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Question: Explain the Doctrine of 'Aul'. Find the question and answer of Muslim Law only on Legal Bites. [Explain the Doctrine of 'Aul'.]AnswerAccording to Muhammadan law, the shares of various sharers are fixed. Where several sharers co-exist, it sometimes happens that the total of their respective shares exceeds unity (one). When the sum total of the shares allotted to various heirs in accordance with their entitlement exceeds the unity, then the doctrine of aul lays down that the share...

**Question: Explain the Doctrine of 'Aul'. **

Find the question and answer of Muslim Law only on Legal Bites. **[Explain the Doctrine of 'Aul'.]**

**Answer**

According to Muhammadan law, the shares of various sharers are fixed. Where several sharers co-exist, it sometimes happens that the total of their respective shares exceeds unity (one).

When the sum total of the shares allotted to various heirs in accordance with their entitlement exceeds the unity, then the doctrine of aul lays down that the share of each heir should be proportionately reduced. This is done by reducing the fractional shares to be the common denominator. Since this is done by increasing the denominator, the doctrine has been given the name of increase (aul) though in fact the shares are proportionately reduced.

Thus, suppose the deceased leaves behind a husband and two full sisters.

Ordinarily, the husband will take 1/2, as there is no child or child of a son how lowsoever, and the two sisters together will take 2/3, as there is no son. 1/2 + 2/3 = 7/6 which exceeds unity, and the property falls short in distribution. How then is the deceased’s property to be divided?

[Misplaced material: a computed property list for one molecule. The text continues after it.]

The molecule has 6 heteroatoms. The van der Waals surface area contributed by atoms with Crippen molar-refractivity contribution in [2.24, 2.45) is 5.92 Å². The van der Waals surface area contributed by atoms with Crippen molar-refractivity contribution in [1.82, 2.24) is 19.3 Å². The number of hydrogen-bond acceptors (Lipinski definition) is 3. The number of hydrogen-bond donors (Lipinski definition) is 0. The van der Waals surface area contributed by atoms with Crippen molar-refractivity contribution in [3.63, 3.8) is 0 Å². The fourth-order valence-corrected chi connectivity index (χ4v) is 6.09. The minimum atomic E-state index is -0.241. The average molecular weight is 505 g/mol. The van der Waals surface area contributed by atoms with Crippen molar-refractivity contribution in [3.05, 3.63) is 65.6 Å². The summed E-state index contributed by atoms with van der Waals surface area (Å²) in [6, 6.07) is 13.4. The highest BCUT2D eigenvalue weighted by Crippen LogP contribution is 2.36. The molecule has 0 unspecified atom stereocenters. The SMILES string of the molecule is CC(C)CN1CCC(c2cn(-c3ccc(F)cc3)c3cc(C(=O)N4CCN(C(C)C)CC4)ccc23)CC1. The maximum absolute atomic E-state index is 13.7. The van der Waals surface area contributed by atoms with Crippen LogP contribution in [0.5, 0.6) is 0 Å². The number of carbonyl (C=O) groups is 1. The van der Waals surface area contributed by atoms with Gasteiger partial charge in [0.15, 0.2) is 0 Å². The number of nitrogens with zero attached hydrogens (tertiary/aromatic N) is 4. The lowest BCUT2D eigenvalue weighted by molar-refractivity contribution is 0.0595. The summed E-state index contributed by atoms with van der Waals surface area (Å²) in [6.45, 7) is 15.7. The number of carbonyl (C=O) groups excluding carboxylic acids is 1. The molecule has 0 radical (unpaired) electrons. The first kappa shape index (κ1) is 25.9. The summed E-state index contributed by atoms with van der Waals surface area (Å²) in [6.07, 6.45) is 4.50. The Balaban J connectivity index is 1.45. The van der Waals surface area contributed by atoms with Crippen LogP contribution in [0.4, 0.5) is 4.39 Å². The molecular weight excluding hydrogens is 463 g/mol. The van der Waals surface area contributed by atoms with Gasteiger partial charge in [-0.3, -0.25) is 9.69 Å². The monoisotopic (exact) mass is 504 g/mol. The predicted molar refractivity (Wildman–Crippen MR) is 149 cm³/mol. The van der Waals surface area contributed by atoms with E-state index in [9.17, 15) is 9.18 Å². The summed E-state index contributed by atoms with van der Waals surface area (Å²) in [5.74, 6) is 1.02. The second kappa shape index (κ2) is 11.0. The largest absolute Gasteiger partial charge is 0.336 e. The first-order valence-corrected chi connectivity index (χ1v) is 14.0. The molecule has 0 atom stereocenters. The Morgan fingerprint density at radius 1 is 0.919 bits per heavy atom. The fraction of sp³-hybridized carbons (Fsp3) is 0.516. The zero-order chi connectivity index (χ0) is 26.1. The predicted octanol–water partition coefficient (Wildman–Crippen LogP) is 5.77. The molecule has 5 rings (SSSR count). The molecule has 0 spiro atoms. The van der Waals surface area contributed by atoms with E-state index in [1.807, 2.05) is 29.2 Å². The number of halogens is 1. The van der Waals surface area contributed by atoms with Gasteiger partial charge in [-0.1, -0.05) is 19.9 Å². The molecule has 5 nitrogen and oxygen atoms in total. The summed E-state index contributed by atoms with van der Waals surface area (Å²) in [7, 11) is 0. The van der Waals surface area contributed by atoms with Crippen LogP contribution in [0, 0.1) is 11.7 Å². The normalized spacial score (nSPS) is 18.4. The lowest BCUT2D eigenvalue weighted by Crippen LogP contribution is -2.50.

This difficulty is solved by increasing the common denominator to the sum of the numerators, and thus reducing the fractions without disturbing the proportion between them. Thus, in the illustration taken above, on reducing the fractions to the common denominator one gets 1/2 = 3/6 and 2/3 = 4/6.

Thus, with the common denominator, the shares are: — husband = 3/6 and two sisters = 4/6. (The sum of the numerators is 7.] Now, the common denominator is increased to the sum of the numerators, (i.e., 7). On doing this, the shares would be as follows: husband: 3/7 and two sisters 4/7 (3/7 + 4/7 = 1.)

It may be noted that this doctrine is called “increase”, not because the shares are increased, which is quite the opposite, the very object of the doctrine being to diminish the shares, but because the unity is reached by increasing the denominator of the fractional shares.

In other words, if it is found, on assigning their respective shares to the sharers, that the sum total of the shares exceeds unity, the share of each sharer is proportionately diminished, by reducing the fractional shares to a common denominator and increasing the denominator, so as to make it equal to the sum of the numerator.

#### Mayank Shekhar

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